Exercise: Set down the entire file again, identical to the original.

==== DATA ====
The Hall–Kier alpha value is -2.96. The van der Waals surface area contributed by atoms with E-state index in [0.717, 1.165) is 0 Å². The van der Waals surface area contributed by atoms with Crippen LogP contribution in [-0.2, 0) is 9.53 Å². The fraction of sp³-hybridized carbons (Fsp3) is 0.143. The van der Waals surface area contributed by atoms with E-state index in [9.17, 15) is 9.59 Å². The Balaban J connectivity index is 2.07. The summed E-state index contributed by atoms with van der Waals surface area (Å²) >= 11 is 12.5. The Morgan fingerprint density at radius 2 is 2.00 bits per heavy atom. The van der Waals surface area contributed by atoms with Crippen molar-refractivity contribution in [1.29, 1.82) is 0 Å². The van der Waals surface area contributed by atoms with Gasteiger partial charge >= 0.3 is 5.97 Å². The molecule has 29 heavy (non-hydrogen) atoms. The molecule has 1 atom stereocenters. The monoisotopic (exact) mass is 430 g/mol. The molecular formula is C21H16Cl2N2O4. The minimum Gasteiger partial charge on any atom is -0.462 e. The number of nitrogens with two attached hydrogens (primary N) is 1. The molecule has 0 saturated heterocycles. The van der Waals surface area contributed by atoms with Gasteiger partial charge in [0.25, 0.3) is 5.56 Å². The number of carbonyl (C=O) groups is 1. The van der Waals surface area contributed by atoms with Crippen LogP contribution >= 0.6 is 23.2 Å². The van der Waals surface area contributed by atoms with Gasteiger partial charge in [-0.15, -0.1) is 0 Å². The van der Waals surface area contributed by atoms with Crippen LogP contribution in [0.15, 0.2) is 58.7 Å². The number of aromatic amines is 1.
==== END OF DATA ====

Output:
The Hall–Kier alpha value is -2.96. The van der Waals surface area contributed by atoms with E-state index in [0.717, 1.165) is 0 Å². The van der Waals surface area contributed by atoms with Crippen LogP contribution in [-0.2, 0) is 9.53 Å². The fraction of sp³-hybridized carbons (Fsp3) is 0.143. The van der Waals surface area contributed by atoms with E-state index in [9.17, 15) is 9.59 Å². The Balaban J connectivity index is 2.07. The summed E-state index contributed by atoms with van der Waals surface area (Å²) >= 11 is 12.5. The Morgan fingerprint density at radius 2 is 2.00 bits per heavy atom. The van der Waals surface area contributed by atoms with Crippen molar-refractivity contribution in [1.29, 1.82) is 0 Å². The van der Waals surface area contributed by atoms with Gasteiger partial charge >= 0.3 is 5.97 Å². The molecule has 29 heavy (non-hydrogen) atoms. The molecule has 1 atom stereocenters. The monoisotopic (exact) mass is 430 g/mol. The molecular formula is C21H16Cl2N2O4. The minimum Gasteiger partial charge on any atom is -0.462 e. The number of nitrogens with two attached hydrogens (primary N) is 1. The molecule has 0 saturated heterocycles. The van der Waals surface area contributed by atoms with Gasteiger partial charge in [0.25, 0.3) is 5.56 Å². The number of carbonyl (C=O) groups is 1. The van der Waals surface area contributed by atoms with Crippen LogP contribution >= 0.6 is 23.2 Å². The van der Waals surface area contributed by atoms with Gasteiger partial charge in [-0.15, -0.1) is 0 Å². The van der Waals surface area contributed by atoms with Crippen LogP contribution in [0.15, 0.2) is 58.7 Å². The number of aromatic amines is 1.